This column is a collaboration between KHN and
The New Republic
Here we are again, having yet another argument about whether health care reform can really reduce costs. The occasion this time is the recent announcement by several insurers of their intention to raise premiums on policies they sell directly to individuals. The increases are necessary, the insurers say, because the Patient Protection and Affordable Care Act forces them to enroll sicker patients and provide more benefits. And both changes will cost them money.
The critics of health reform have been quick to cite this announcement as proof that their suspicions were right all along. They say it shows that the health overhaul will force us to pay more for our health care -- via some combination of higher premiums, higher out-of-pocket payments and higher taxes -- because that is what happens when government decides to expand coverage or strengthen benefits for everybody. "These may be good things which consumers value," conservative analyst Grace Marie-Turner wrote this week, "but they are not free."
It's an alluringly simple argument -- and, if you're among those people who are suspicious of government intervention anyway, an appealing one. But is it the correct argument? Don't be so sure.
Think of health care reform as two separate sets of changes that, from a cost perspective, will push in exactly the opposite direction. First there are the changes that will make health care more expensive. You got a taste of those this week on the six-month anniversary of the law's enactment, when a set of new consumer protections went into effect -- prohibiting insurers from, for example, refusing to pay emergency room charges just because a beneficiary went to a hospital outside of the normal provider network.
But the really big changes come in 2014, when carriers begin selling policies to individuals directly through new regulated marketplaces called insurance "exchanges." At that point, the policies insurers sell through the exchanges will have to include a basic set of benefits -- and will have limits on how much out-of-pocket spending they can pass along.
Of course, something else will take place in 2014. That's the year that the vast expansions of insurance coverage happen. The government will start enrolling all poor people, rather than just women with children and other select groups, into Medicaid. And it will start offering subsidies to people who buy coverage through the exchanges. More than 30 million additional people will end up getting insurance because of these changes in the health law, according to government projections.
All of these changes will cause more money to flow into the health care system, usually as premiums or taxes. And you could make a pretty good case (in fact, I would make the case) that the benefits are worth the extra expense, since it means sparing millions of people from serious financial hardship and, in some cases, giving them access to medical care that could literally save their lives.
But that brings us to the second set of changes -- the ones that are designed to make health care less expensive. The law targets wasteful spending -- that is, instances where either individuals or the government is paying too much for what some part of the health care industry is providing. An example of this is the requirement, soon to be enacted, that insurers spend a larger portion of premium dollars on actual medical care. (In wonk speak, that's called setting higher "medical loss ratios.") Many experts believe this will act as a natural break on premiums in the private sector, since it will limit insurers' abilities to raise prices if they're not also providing more care.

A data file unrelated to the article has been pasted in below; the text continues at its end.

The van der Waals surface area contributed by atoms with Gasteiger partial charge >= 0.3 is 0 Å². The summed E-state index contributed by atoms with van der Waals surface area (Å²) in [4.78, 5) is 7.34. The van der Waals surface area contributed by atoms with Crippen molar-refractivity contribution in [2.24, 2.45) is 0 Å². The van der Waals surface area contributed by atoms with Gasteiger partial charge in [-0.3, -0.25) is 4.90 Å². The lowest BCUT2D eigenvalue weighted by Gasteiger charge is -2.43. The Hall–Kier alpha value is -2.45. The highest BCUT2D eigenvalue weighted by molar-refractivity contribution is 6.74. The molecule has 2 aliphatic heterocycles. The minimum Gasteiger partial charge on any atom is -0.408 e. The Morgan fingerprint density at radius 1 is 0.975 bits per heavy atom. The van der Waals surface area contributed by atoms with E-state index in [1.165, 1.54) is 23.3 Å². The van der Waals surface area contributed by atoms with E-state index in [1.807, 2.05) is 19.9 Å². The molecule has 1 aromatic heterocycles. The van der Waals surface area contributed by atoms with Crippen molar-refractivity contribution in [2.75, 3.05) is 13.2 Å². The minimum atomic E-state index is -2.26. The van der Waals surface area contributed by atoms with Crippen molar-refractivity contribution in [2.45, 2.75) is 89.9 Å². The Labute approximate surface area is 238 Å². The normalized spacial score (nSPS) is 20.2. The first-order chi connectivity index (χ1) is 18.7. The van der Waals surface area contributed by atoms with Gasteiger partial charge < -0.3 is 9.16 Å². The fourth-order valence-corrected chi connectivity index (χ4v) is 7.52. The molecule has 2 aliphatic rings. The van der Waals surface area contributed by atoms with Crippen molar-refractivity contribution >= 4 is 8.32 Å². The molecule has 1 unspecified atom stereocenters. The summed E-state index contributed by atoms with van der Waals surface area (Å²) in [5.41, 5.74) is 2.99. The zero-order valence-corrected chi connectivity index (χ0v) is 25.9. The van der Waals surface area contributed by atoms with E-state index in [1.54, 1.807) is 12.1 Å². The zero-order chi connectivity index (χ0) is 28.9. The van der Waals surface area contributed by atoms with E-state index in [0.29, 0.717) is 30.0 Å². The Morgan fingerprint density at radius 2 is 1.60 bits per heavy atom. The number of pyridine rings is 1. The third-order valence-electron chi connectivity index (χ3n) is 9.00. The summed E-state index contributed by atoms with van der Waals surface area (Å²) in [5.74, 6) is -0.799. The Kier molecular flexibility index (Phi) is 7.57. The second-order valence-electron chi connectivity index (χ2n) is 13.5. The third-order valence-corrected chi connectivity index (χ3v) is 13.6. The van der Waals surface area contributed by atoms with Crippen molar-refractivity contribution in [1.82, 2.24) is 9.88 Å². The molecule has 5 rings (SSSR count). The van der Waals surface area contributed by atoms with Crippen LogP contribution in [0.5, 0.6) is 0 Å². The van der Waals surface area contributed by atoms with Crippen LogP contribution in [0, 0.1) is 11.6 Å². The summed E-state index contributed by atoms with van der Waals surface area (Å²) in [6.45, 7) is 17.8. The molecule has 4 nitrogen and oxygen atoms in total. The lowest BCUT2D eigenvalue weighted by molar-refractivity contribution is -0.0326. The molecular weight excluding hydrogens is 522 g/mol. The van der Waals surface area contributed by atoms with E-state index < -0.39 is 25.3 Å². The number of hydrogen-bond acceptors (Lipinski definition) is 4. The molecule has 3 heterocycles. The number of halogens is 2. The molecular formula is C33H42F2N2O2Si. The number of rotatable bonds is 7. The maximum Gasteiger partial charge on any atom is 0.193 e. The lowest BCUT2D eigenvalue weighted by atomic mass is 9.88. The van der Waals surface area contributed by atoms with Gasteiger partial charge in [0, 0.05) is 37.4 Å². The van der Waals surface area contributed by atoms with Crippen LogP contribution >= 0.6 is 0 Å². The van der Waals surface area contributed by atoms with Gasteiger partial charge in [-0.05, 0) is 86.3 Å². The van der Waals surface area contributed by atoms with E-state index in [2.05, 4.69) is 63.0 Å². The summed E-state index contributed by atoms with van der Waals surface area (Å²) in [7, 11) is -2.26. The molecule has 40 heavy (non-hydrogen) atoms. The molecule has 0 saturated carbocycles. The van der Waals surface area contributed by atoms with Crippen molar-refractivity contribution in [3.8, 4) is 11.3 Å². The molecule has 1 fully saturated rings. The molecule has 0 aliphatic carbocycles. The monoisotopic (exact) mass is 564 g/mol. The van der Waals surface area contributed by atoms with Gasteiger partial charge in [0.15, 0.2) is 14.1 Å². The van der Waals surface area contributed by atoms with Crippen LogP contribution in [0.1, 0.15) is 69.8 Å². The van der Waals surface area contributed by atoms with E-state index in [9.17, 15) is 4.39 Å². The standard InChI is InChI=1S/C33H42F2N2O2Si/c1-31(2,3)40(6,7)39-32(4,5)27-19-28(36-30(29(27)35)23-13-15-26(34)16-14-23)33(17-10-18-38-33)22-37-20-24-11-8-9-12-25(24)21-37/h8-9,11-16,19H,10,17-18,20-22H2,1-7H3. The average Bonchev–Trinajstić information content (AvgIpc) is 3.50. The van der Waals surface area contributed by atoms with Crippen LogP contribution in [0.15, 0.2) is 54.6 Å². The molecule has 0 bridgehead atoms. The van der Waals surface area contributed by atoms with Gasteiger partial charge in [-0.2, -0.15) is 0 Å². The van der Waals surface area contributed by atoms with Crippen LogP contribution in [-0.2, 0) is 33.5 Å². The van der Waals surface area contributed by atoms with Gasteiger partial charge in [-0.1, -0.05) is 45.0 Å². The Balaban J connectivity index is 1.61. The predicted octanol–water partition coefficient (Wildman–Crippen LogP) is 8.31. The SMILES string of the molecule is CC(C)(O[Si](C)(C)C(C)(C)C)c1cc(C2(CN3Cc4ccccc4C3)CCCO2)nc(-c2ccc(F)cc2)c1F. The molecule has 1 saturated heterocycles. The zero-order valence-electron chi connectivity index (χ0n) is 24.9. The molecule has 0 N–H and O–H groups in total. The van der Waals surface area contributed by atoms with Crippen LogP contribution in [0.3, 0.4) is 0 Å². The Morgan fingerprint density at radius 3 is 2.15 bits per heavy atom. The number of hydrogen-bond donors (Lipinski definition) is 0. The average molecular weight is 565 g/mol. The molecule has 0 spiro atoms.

But, particularly over the long term, the big savings in health reform will come from efforts to reduce wasteful care rather than wasteful payments. Scores of studies, dating back decades, have shown that our medical system routinely provides unnecessary treatment -- by failing to administer routine preventive measures, by duplicating treatments because of miscommunication among providers, and by doling out care that is at best unproven and at worst harmful. The health overhaul attacks this problem by, among other things, rewarding use of electronic medical records and creating an institution to study which treatments work best. It also imposes a tax on the most generous insurance policies -- on the theory, widely supported by economists, that the tax will encourage insurers (and consumers) to find ways to save money.
So what's the upshot, once you add up the ways the health law will make health care expensive and the way it will make care less expensive? There's obviously no way to be sure. But the best estimates we have, from government and independent authorities, is that over the first ten years or so total spending will be a little higher but by a trivial amount. That is, we'll be spending pretty close to what we would have without the law. That's actually quite impressive, given all of the new benefits and security these reforms will provide. More important, after ten years, according to these estimates, spending should actually start to rise a little more slowly. And it's that long-term trend that really matters for our country's future.
You shouldn't be satisfied with that outcome. In order to get the health overhaul through Congress, its proponents had to soften the cost control provisions -- by, for example, nixing a public option that could have helped bargain down payments to health care providers even more. If health care spending doesn't come down more dramatically, then it's going to siphon away more and more resources from our society. But that doesn't mean health care reform can't reduce costs. It simply means that, with some modifications, reform could reduce costs even more.
Jonathan Cohn is a senior editor at
The New Republic